Transforming Hierarchical Structures and Systems

What is Transformation?
Dr. E. Margaret Fulton
WWSF Board Member

True transformation involves a fundamental change in the way we think, act
and perceive all our environments and all of our relationships. Transformation
challenges past notions of the meaning of life and traditional value systems.
The worldview of Western Industrial Society has been mechanistic with
commitments to power over others and control of nature. A fundamental
shift from this materialistic orientation to a service orientation, and an ecological
world view with commitments to empowering others and to nurturing nature
will not come to pass unless all of our social organizations and political
institutions are visualized differently. Unchanged perception of traditional
models of hierarchical systems will not create a transition to a new sacred
worldview. New programs developed within old structures will not achieve
new or different goals. Traditional linear thinking will not change the standard
pyramidal paradigm. True transformation must begin by visualizing alternative
inter-active models of organic organizations. Old minds trapped with old
images of power cannot initiate a new vision. Only imaginative engagement
in the process of transformation will stimulate a new holistic worldview for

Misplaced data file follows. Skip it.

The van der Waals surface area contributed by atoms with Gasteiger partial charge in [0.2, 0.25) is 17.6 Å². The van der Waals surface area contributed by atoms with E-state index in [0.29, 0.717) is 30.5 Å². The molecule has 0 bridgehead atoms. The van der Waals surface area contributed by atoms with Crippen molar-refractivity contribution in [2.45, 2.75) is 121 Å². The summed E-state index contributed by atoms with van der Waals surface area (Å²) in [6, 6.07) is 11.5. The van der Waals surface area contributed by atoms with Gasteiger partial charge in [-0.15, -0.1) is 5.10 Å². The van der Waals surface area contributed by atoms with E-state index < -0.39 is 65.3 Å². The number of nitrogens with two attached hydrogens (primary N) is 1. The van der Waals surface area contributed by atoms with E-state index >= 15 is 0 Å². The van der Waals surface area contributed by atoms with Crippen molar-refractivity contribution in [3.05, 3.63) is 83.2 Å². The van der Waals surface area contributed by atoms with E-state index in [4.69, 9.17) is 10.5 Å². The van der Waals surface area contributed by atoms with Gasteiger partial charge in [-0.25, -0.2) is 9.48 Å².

a millennium of peace, service and distributed leadership.


  1. Agree to commit to a fundamental change in organizational structures.
    Shift from exclusive, classified static systems to inclusive, organic movements.
  2. Understand the reasons for change and the purpose, goals, and vision to be
    achieved in the future. Let go of needless complexities and stagnant traditions to take hold of simplified living.
  3. Visualize new organic models of circles and cycles and agree to image and to
    work within these new patterns. Learn to image and to hold holistic inter-active patterns in the mind.
  4. Recognize that all energy comes from motion and commit to team leadership
    and a system of constant change. Participants must agree on a model that allows for flow, fluidity, flexibility, and inter-action as in organic life. Become alert to spontaneity, surprise, and the prompting of the spirit.
  5. Develop and put into practice modifiable evaluation systems. Like natural growth, system change is difficult to measure. Develop a changing criteria of overall effectiveness as opposed to striving for immututable objective efficiencies.
  6. Understand that as in nature, waste does not exist. Matter can neither be
    created or destroyed. All material is part of the totality of life in the spirit of
    regeneration, renewal, rebirth. Spirit moves from cradle to cradle
  7. Inter-active Learning

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    Inter-active Human

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    Transforming Value Systems